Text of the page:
Okay. I see some people have asked this question before, but everyone who answers seems to give the least helpful answers I've ever seen in any situation in my entire life. So I'm going to be really specific about the question here and really, really hope for something other than redirecting to another site or the recommendation not to use adobe products.
I own Dreamweaver CS6. I have built a website. I would like one page of that website to have a blog.
Everything I read seems to say something about PHP. I don't know PHP. (I am capable of learning new things though, so if I have to I will... but I'd like to know more about the endgame before I put in even more time on this.) I also keep seeing a lot about using blog services such as Wordpress or Blogger.
I'm a newbie. I have built the website, and with the exception of the blog and comments section, it essentially works. But I have only uploaded it to a school site. I have not yet tried to uploading to the site that will ultimately have my domain name.
Perhaps this is a question that will be answered when I try to upload to different site, but - I'm not entirely sure why I couldn't simply update my site whenever I want to post a new blog. I mean - why can't I just open Dreamweaver, edit my blog page, and upload? Obviously, the comments section would still be an issue - but, in terms of just blogging, why wouldn't I just update my page every day? Is that a problem? Are there costs associated with that? What's the deal?
Okay - now assuming there's an answer to that, rather than direct me to another website, could someone explain just how putting a blog into Dreamweaver works? If I actually go through the process of installing even more stuff onto my little computer, from there is it what? A matter of cutting and pasting PHP code into the Dreamweaver site? Do I link them somehow? Is this something the server would have to take care of?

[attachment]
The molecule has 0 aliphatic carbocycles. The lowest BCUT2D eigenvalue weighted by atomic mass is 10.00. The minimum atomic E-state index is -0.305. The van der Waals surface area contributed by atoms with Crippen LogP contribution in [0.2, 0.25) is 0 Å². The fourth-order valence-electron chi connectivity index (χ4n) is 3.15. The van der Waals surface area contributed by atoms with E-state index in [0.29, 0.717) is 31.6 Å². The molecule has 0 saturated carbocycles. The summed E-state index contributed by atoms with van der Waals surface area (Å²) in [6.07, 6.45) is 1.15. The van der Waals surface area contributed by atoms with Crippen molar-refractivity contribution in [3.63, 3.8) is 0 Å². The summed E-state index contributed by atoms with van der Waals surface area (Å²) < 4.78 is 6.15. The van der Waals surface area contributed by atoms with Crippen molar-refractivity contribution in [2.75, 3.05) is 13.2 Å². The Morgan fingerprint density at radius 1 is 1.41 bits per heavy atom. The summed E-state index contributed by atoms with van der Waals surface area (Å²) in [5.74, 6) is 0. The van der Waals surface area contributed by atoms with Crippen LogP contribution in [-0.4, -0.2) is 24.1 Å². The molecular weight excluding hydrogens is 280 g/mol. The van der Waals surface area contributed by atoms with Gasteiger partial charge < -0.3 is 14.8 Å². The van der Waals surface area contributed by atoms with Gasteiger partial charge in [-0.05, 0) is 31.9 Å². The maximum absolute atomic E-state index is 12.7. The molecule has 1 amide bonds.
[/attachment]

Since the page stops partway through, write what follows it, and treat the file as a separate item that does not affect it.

Honestly, I don't mind not having a comments section if that's the hard part. I mean, if uploading an edited page every day is viable, I could also just have people email comments and I could stick 'em in there exactly how I want, right? So seriously, I'd love to know why blogging seems so complicated. And once I know that, I'd like to know the simplest way to incorporate blogging into my site. -I don't want to be redirected to Wordpress - I don't find their information particularly enlightening. It's just more verbage along the lines of, "Download this and all your problems will be solved!" I'd rather know exactly what's going on before I do that.
Also, if your answer is to not use Dreamweaver - please don't reply. I mean, duh - we're on the adobe site, I have a question about an adobe product, obviously I already spent money on the darn thing - please, if you're kind enough to reply, please also be kind enough to keep that in mind.
Have you asked yourself why anybody would want to help you? What incentive is there for us, especially when you have already found answers to your questions.
Ok, that said, the normal understanding of a blog is that there is some sort of interactivity. The blogger can easily have his/her blog broadcast and readers can easily reply. In many ways, very similar to how this forum works.
To make this work as intended, one needs to have a database where the inputs can be stored and retrieved. HTML cannot interact with a database, hence we need a scripting language that can be used to talk to the database. PHP is the most widely used scripting language, mainly because it offers the cheapest hosting solutions and is widely supported.